Wind: Invisible Answer to World's Energy Problems

A growing number of scientists and engineers are betting that a huge part of America's struggle with greenhouse gases and dependence on foreign oil can be partly solved by returning to one of the first energy sources tapped by humans -- wind.

Harnessing the wind could produce enormous amounts of clean energy, but even this seemingly benign resource is not without its problems.

Environmentalists who at first embraced the idea of dotting the land ape with windmills have cooled to the concept because they can be deadly to birds, and, to put it bluntly, they can be pretty ugly.

Suitable land is also scarce and frequently needed for other purposes, so development of wind farms in this country has lagged behind some other areas of the world. Wind power set a new record in Europe last year, growing by 23 percent, and it is second only to gas-fired generators in new capacity.

But in Europe, as well as other parts of the world, developers are increasingly moving offshore with their wind turbines, erecting them on huge platforms in relatively shallow water where the winds are more reliable than on land.

That's not happening in this country. At least not until now. But there is evidence that is about to change, and change dramatically.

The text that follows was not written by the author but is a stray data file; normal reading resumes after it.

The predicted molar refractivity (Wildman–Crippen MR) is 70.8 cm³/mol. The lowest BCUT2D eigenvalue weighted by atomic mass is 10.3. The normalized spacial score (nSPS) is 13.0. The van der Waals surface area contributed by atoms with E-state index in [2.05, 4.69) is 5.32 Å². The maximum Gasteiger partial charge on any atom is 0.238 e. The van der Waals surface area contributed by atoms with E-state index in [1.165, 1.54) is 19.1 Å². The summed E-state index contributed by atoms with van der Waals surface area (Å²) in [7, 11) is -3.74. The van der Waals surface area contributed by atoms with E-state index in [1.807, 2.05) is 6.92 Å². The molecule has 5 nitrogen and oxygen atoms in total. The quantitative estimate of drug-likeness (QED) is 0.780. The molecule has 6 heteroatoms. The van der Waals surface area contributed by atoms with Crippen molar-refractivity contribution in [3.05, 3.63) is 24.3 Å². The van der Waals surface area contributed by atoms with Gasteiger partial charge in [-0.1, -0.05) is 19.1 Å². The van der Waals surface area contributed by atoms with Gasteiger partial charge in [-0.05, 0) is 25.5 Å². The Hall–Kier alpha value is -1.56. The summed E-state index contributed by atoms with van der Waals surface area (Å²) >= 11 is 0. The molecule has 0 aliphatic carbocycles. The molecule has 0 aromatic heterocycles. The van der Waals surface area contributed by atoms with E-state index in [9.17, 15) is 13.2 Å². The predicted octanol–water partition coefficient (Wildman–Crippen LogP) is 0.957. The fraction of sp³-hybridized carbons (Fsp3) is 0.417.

Several proposed projects are moving toward approval for sites off the mid-Atlantic shore, from the Carolinas to New England, aided by a new study that has put some numbers on the energy potential of that coastal region.

"The numbers are amazing," says Willett Kempton, professor of marine policy at the University of Delaware, who led the study. "We didn't expect them to be that big, for sure."

Offshore wind turbines could produce enough electricity to power nine states, plus the District of Columbia, with a surplus of 50 percent for future growth, according to the study. At the same time, carbon dioxide emissions would be reduced by 68 percent, and all greenhouse gases would be reduced by 57 percent, according to the study, published in the Jan. 24 issue of Geophysical Research Letters.

But to reach those numbers, the scale of the project would have to be equally huge. The numbers are based on 166,720 wind turbines, scattered over more than 50,000 square miles from Cape Cod to Cape Hatteras.

Most would be visible from shore, and intrusion into coastal waters by any type of industrial activity is a hot-button issue in many quarters. But Kempton, along with fellow researchers at Stanford and the University of Delaware, is convinced it not only can be done, but will be done, at least in part.

"I'm almost certain it will happen," he says. "We have a proposal off Cape Cod, another proposal off New York, one off Delaware, [and] New Jersey has said they're going to do it. Maybe one of those will get blocked, but even Cape Cod has passed every review, every regulatory hurdle it's faced."

That's significant, he says, because a well-financed opposition group has fought in several arenas to block the wind turbine project.

Kempton's group has completed surveys in two communities to sample public opinion, and found very different sentiments. In Cape Cod, he says, they found "a statistically significant majority that were opposed." In plain English, most people hated the idea.

But in Delaware, he says, they got "amazingly different results."

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